airport


Toronto Pearson Airport is turning to AI to improve CX - TechHQ

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Toronto Pearson is one of North America's busiest airports. It handled 465,400 flights last year and processes over 45 percent of Canada's air cargo. In 2018, nearly 50 million passengers passed through its terminals. The demands of that vast amount of footfall, 24 hours a day, requires stringent organization. With airports serving as thriving commercial hubs, ensuring operations are smooth and customers remain satisfied is always one of the airport's core goals.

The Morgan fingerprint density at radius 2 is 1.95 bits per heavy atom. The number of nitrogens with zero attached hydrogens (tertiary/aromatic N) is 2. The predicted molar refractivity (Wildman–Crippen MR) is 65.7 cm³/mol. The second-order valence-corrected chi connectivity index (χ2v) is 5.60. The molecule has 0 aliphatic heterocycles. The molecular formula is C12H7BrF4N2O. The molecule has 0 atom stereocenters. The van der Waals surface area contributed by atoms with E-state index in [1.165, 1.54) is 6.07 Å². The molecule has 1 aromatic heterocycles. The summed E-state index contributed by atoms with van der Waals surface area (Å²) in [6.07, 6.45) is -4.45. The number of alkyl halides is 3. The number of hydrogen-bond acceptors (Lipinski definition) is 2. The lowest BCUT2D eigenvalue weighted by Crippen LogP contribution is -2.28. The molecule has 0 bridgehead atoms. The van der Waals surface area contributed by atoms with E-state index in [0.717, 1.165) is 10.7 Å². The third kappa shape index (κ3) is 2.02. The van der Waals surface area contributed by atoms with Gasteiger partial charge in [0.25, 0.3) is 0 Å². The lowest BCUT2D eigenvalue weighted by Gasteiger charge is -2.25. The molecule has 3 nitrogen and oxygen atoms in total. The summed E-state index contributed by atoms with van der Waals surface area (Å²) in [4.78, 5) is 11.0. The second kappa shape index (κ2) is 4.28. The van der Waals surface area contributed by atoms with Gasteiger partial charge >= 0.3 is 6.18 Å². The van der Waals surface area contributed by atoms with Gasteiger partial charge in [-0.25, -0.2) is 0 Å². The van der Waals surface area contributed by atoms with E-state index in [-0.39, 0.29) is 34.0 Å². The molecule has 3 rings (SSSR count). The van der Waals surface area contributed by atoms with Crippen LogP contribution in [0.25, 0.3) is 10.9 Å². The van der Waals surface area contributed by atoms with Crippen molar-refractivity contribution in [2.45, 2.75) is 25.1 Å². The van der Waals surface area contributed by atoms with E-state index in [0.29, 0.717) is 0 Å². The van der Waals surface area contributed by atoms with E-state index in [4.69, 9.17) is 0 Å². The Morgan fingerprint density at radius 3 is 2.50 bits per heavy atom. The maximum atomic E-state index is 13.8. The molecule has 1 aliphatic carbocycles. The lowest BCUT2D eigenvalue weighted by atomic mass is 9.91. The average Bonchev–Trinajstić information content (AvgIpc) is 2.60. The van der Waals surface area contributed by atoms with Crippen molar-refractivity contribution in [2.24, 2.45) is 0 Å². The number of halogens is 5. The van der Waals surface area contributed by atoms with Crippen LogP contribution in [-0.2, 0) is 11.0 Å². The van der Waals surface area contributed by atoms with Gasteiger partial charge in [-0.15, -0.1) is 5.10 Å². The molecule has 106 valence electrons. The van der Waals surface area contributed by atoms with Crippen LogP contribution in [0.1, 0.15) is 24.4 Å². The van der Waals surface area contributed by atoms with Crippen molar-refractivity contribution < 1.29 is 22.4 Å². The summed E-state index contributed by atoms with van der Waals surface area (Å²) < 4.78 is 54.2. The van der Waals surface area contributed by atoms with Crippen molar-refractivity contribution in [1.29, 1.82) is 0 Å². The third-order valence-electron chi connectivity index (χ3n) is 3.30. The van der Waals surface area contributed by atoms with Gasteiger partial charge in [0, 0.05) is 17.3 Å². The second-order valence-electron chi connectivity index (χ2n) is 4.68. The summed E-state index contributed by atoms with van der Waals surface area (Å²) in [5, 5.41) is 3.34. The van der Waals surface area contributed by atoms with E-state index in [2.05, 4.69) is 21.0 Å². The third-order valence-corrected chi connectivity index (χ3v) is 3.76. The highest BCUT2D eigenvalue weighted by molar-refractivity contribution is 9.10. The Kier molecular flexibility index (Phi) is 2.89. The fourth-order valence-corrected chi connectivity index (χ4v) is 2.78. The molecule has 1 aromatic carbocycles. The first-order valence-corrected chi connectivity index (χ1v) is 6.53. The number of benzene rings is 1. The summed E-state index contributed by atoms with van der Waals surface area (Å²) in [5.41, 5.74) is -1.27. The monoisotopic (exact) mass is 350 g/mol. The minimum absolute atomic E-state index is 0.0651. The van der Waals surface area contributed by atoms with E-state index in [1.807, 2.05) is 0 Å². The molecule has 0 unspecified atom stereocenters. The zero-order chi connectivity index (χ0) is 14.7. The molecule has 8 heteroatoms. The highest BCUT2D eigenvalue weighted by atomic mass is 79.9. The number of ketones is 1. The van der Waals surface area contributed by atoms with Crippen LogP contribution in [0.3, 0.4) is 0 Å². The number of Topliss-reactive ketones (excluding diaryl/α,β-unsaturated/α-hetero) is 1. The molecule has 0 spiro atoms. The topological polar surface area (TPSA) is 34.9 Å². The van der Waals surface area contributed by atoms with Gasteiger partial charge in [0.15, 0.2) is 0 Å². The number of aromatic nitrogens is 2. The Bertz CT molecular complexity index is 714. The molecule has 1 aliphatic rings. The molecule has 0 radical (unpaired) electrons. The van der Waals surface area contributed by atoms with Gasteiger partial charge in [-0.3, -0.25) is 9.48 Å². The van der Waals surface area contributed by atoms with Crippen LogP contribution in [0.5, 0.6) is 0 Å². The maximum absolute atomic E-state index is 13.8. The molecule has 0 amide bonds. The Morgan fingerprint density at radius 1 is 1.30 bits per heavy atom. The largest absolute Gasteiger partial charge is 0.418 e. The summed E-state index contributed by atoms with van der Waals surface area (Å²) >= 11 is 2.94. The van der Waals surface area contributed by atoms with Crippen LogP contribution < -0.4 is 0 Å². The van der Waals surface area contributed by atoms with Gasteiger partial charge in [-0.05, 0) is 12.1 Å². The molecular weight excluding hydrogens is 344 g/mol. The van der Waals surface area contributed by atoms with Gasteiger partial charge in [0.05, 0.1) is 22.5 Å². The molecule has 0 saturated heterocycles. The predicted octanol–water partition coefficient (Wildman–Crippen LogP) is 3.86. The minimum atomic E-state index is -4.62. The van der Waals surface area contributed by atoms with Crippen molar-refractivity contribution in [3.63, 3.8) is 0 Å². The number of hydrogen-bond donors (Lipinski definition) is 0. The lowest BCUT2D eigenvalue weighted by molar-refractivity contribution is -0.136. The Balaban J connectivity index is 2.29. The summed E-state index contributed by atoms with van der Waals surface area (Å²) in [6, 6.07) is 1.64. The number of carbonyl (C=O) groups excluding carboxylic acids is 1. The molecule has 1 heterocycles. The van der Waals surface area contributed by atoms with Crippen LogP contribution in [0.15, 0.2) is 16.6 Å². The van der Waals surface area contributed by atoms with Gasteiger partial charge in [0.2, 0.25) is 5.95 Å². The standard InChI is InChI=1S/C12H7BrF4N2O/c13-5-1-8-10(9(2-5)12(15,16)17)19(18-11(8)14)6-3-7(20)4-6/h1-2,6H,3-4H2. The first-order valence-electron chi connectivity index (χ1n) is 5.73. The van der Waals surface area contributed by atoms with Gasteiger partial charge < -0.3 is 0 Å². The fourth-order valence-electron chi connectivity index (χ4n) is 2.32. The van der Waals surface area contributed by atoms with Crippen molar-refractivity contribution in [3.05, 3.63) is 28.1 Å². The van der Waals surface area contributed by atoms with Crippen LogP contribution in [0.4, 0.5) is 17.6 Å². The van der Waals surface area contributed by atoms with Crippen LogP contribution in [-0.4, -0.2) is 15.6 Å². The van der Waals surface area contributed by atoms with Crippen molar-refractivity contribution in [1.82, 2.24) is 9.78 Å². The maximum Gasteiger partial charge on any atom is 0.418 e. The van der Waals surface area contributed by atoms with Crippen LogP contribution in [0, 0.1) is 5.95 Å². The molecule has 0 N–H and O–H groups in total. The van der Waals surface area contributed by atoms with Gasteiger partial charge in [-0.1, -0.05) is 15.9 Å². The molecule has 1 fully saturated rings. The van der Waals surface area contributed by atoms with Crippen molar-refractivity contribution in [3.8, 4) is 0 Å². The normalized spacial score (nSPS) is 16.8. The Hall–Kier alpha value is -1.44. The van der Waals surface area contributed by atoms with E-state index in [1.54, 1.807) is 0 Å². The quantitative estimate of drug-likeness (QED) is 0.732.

Airports begin to fight back against rogue drones with anti-incursion systems

FOX News

An estimated 7 million drones will be flying in the skies by 2020; Claudia Cowan reports on the new technology being developed to keep airports safe. But some people either don't care or use drones to intentionally disrupt airport operations. Last December, drone sightings at London's Gatwick Airport forced a three-day shutdown, and canceled flights left thousands of stranded passengers scrambling. No one has been arrested in the case, and this past April, investigators said it could have been an inside job. In recent months, suspected or confirmed drone activity has grounded flights in Dubai, New Zealand, Israel, and at Newark Airport in New Jersey.


Yemen's Houthi rebels strike Saudi airport ahead of Mike Pompeo visit

The Japan Times